**Last update: **September 21

P 112

56. 1.6 m thick

57. 2.8 x 10^{2} m/s^{2} which is 29g

58. a. 247 m/s^{2} which is 25g

58. b. -207 m/s^{2} which is 21g

59. We will cover this in class

62. a. Car must travel 5.0 x 10^{2} m. It hits the barrier.

62. b. 22 m/s

P. 195

32. 6.1 × 10^{-9} N

33. 4.17 × 10^{23} N

34. 5.84 × 10^{-10} N

37. a. 489 N, b. 4.9 × 10^{2} N

39. a. 6.0 × 10^{23} kg, b. 5.5 × 10^{3} kg/m^{3}

P. 144

2. A large force is required to accelerate the bicycle and rider. A much smaller force is required to overcome friction and maintain a constant speed.

3. No. If there is no acceleration, the total external force is zero, but there are probably many forces acting on the object. The total is zero, though.

8. The earth does move, but not enough to be measured.

17. A pound (lb) is an English measure of weight equivalent to the weight of 1/2.2 kg on earth's surface. 1 lb = 4.45 N or 1 N = 0.22 lb

19. The equal and opposite forces of Newton's third law act on *different*
objects. The horse applies a force to the cart that is greater than any opposing
forces, so the cart accelerates. The fact that the cart also applies a force to
the horse is irrelevant in this case.

22. 3.1 × 10^{3} N

23. a. 14.0 m/s, b. -3.2 × 10^{3} N

24. 126.6 m/s is slower than in problem 21, so the acceleration is not
constant. Further, the acceleration in the first half-second was 45 m/s^{2},
not 33 m/s^{2}.

25. 6.3 × 10^{3} N

26. Multiply your mass in (perhaps 65 kg) by 9.8 N/kg (640 N in this case).

27. 2.50 × 10^{2} kg

30. 0.255

31. 5.3 × 10^{4} N

32. 3.0 × 10^{2} N - no

33. a. 1.0 × 10^{1} N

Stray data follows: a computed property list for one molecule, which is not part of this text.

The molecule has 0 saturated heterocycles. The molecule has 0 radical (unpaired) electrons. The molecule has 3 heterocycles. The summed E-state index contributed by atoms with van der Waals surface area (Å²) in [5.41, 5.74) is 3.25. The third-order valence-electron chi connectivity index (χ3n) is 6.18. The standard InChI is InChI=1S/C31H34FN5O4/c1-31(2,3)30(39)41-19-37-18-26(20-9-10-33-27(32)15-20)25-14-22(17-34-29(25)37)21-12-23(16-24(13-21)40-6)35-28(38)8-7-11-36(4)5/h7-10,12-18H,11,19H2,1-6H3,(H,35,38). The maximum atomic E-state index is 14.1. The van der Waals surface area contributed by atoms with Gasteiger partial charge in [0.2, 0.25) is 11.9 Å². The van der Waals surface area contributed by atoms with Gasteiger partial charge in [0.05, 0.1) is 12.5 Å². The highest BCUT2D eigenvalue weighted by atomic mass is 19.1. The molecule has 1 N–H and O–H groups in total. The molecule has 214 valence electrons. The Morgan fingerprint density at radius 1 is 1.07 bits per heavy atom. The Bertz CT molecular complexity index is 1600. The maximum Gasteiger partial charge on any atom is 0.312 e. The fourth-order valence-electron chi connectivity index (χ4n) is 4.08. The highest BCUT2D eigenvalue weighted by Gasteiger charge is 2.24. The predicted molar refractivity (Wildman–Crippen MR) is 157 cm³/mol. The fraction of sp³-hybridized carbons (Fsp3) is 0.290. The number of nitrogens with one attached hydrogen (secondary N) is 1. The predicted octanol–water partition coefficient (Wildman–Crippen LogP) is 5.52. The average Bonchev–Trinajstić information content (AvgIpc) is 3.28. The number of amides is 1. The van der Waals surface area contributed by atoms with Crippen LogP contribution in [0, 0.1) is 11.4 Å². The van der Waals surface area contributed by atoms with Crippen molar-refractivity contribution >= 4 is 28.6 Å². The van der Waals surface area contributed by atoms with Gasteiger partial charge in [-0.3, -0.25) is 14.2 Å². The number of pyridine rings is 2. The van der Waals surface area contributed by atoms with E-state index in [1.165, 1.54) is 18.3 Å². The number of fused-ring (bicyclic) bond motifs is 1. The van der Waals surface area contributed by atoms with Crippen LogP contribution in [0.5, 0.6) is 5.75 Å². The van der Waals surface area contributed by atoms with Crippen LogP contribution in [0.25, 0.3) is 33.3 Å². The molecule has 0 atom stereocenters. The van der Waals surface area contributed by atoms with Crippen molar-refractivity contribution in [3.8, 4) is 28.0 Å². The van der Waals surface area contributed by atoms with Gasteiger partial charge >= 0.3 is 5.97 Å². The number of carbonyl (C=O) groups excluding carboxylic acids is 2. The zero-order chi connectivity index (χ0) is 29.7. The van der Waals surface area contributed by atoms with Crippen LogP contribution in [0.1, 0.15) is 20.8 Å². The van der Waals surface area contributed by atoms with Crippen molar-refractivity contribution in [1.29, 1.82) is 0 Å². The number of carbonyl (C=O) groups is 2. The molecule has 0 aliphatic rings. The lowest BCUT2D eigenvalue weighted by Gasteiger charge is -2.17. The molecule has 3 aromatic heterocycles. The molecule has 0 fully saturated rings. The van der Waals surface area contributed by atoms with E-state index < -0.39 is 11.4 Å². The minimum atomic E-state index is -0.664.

b. 0.20

34. 1.2 m/s^{2}

35. 0.400

36. a. 1.17 m/s^{2}

b. -0.633 m/s^{2}

c. stopping

d. While the elevator is at rest, the scale will read 836.

When it accelerates downward the scale will read less than 836.

The elevator will reach a constant speed, and the scale will read 836.

The elevator will slow, and the scale will read more than 836.

The elevator will stop, and the scale will read 836.

37. a. 4.90 × 10^{2} N

b. 147 N, static friction

c. 49 N, kinetic friction

d. 2.0 × 10^{2} N

38. a. 9.8 m/s^{2 }up

b. 98 m/s up

c. 49 N down

d. 10.0 s after release

39. -2.0 m/s^{2}

P. 218

22. 351 kg·m/s

23. 4.8 kg·m/s

24. 42 m/s

25. a. -1.0 × 10^{2} kg·m/s, b. -5.0 × 10^{2} kg·m/s

26. 20.0 m/s

27. a. 2.13 × 10^{4} kg·m/s, b. 313 N

28. a. 2 × 10^{4} kg·m/s, b. 2 × 10^{4} N, c. The force is
exerted by the track through friction.

29. 25 m/s

30. 1.3 × 10^{3} s or 22 minutes

31. a. -2 × 10^{2} kg·m/s, b. -4 × 10^{3} N, c. 4 × 10^{2}
kg, d. No, e. There is no way you could hold the kid during an accident

33. a. 1.5 × 10^{2} kg·m/s [down], b. 1.5 × 10^{2} N·s
[up], c. 3.0 × 10^{3} N, d. The force is about five times the weight

34. a. Done in class, b. 7.8 × 10^{2} kg·m/s,
c. -7.8 × 10^{2} kg·m/s, d. -7.8 × 10^{2} kg·m/s, e. 7.8 × 10^{2}
kg·m/s, 6.1 m/s

35. a. ask in class, b. 1.0 × 10^{-35} kg·m/s,
c. 4.0 × 10^{-4} kg·m/s, d. 1.6 × 10^{-3} kg·m/s, e. 0.16
m/s

36. 11 m/s

37. 10.6 m/s

38. a. ask in class, b. 5 m/s [W]

39. a. see in class, b. -1.50, c. smaller mass - greater speed, d. forces equal and opposite

40. 0.22 m/s [original direction]

41. a. see in class, b. 0.041 m/s, c. yes - final velocity is positive

42. a. -0.500 kg·m/s, b. -0.995 kg·m/s, c. case b

Page 269 Answers will not be posted tonight.

36.

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42.

44.

45.

48.

53.

# 46. 0.90 m/s

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